by Stephen Tall on September 18, 2014
A very interesting blog-post from two Southampton academics, Will Jennings and Jerry Stoker – Parties and anti-politics – examines the problems each of the four parties has with the current mood of anti-politics (hat-tip John Rentoul). Its introduction summarises its argument:
How and why do political parties struggle to ‘get’ anti-politics? They all nod in speeches and policy statements in the direction of public disenchantment with politics but fail to take tackling its causes seriously. UKIP seek to exploit it, the Tories want to wish it away, Labour under Miliband claim innocence and ineptness in their defence, while the Liberal Democrats misread it and think constitutional change is the answer.
The section on the Lib Dems is especially worth highlighting:
With the Liberal Democrats largely dazed and confused as a political force since their decision into the coalition in May 2010, anti-politics is just another problem for a party that has lost its identity and its electoral appeal. They seem particularly at sea in dealing with anti-politics and find it hard to understand why it appears no one likes them anymore. Getting involved in government at the local level was not such a negative experience but the national engagement has made it impossible for activists to present themselves on the side of the angels; they are firmly part of the political elite and have found that an uncomfortable position.
Because traditionally the Liberal Democrats pursued a more positive/optimistic style of politics than their counterparts, especially locally, anti-politics is something of an anathema to them, and as such it is understandable the have not fully been able to comprehend the alienation felt by some. The traditional focus on constitutional reform has become outdated, as the roots of anti-politics attitudes have become better understood as not simply about the electoral system. When asked in focus groups or surveys citizens do not back the idea of constitutional reform among their top choices for political reform.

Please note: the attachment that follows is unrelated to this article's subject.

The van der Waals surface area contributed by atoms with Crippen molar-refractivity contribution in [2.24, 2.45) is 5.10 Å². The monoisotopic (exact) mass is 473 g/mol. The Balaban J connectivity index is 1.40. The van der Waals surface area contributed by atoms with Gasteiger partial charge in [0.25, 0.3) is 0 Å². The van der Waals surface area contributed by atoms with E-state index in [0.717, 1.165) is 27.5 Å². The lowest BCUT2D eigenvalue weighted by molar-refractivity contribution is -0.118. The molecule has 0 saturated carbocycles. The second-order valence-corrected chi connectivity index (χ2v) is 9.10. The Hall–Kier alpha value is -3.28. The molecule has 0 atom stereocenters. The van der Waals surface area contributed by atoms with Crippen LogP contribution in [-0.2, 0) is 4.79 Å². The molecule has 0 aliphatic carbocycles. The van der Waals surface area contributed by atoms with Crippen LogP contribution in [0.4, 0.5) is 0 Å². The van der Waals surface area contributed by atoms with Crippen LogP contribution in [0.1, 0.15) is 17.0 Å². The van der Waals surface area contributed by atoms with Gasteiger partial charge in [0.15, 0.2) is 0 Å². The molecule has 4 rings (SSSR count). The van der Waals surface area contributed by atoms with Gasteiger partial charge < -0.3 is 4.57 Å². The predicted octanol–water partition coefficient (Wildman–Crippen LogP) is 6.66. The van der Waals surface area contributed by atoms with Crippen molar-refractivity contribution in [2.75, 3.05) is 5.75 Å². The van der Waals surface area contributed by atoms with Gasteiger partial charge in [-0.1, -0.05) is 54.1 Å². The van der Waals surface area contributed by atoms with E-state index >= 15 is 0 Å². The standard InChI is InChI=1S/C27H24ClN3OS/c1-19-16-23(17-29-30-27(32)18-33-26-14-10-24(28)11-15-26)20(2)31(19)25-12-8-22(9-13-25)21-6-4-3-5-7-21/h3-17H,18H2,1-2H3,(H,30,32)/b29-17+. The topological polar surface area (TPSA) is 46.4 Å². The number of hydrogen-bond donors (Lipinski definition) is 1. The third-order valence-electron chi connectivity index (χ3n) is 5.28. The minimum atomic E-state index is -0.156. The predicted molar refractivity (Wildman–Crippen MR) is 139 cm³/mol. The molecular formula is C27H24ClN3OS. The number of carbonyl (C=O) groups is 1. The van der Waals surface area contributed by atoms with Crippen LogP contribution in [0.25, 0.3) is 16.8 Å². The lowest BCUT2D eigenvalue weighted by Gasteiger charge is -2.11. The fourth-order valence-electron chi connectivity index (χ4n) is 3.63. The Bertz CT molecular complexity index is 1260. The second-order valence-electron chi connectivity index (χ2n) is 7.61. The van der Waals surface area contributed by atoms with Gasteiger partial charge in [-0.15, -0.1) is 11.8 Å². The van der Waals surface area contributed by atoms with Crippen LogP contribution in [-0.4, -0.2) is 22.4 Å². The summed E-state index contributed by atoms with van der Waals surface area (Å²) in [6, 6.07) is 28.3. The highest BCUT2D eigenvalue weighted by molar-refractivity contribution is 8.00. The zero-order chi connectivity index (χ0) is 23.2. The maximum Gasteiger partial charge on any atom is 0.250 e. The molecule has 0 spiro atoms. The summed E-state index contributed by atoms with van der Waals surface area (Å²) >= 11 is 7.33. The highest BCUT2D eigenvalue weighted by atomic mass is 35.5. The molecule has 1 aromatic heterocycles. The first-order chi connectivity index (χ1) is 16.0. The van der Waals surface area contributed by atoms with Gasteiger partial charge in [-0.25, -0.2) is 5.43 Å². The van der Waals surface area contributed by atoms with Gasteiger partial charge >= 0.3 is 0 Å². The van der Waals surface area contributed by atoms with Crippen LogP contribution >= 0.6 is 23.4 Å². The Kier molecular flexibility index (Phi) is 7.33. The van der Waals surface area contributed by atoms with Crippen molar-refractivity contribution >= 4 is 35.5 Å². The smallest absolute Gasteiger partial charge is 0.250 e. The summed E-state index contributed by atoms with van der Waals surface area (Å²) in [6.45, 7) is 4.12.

There’s been some excitement in party circles at the interest triggered in constitutional reform by today’s Scottish independence referendum – and in particular the co-signed vow by Cameron, Clegg and Miliband to legislate for devo-max for Scotland. (What more than a century of liberal campaigning for home rule may not have achieved, a single YouGov poll in The Sunday Times appears to have delivered.)
That’s all fine and dandy: I’m a federalist, a devolver, a power-to-the-people-er. I’d like to see a written constitution, electoral reform, an elected second chamber in place of the House of Lords, a disestablished church, and a republic as well.
However, two things. First, I’m in a minority on most of these issues. I suspect in a referendum on any one of them, I’d be on the losing side. As a democrat, not just a liberal, that should give me pause for thought.
Secondly, even if all these things happened I think there would still be a problem with anti-politics. All my longed-for constitutional tinkering might (I hope) improve the process of politics. But I suspect public antipathy towards its outcomes would remain. Indeed it’s arguable that such things as an elected second chamber and a republic – wit yet more professional politicians – might exacerbate the mood.
None of which means I’ve changed my mind about those things. But I think it’s a category error to believe that the public’s anti-politics mood is driven by the lack of politics in their lives. It’s the type of politics (and perhaps politicians) that’s the bigger issue.
Jennings’ and Stoker’s conclusion sets a stiff challenge, albeit quite a fuzzy one:
None of the main parties get anti-politics. … The first party leader or group of activists who really show an ability to understand the world from another’s perspective and then show a real capacity to shift the way they do politics might indeed reap a considerable reward in support. … the overwhelming sentiment is for a political leadership that is seen engaged, connected and responsive and not driven by spin, self-aggrandisement and connections with big business. People want a representative democracy that works. If a political party could show them how to get that it would be on to a winner.
Easier said than done, of course.
* Stephen Tall is Co-Editor of Liberal Democrat Voice, and editor of the 2013 publication, The Coalition and Beyond: Liberal Reforms for the Decade Ahead. He is also a Research Associate for the liberal think-tank CentreForum and writes at his own site, The Collected Stephen Tall.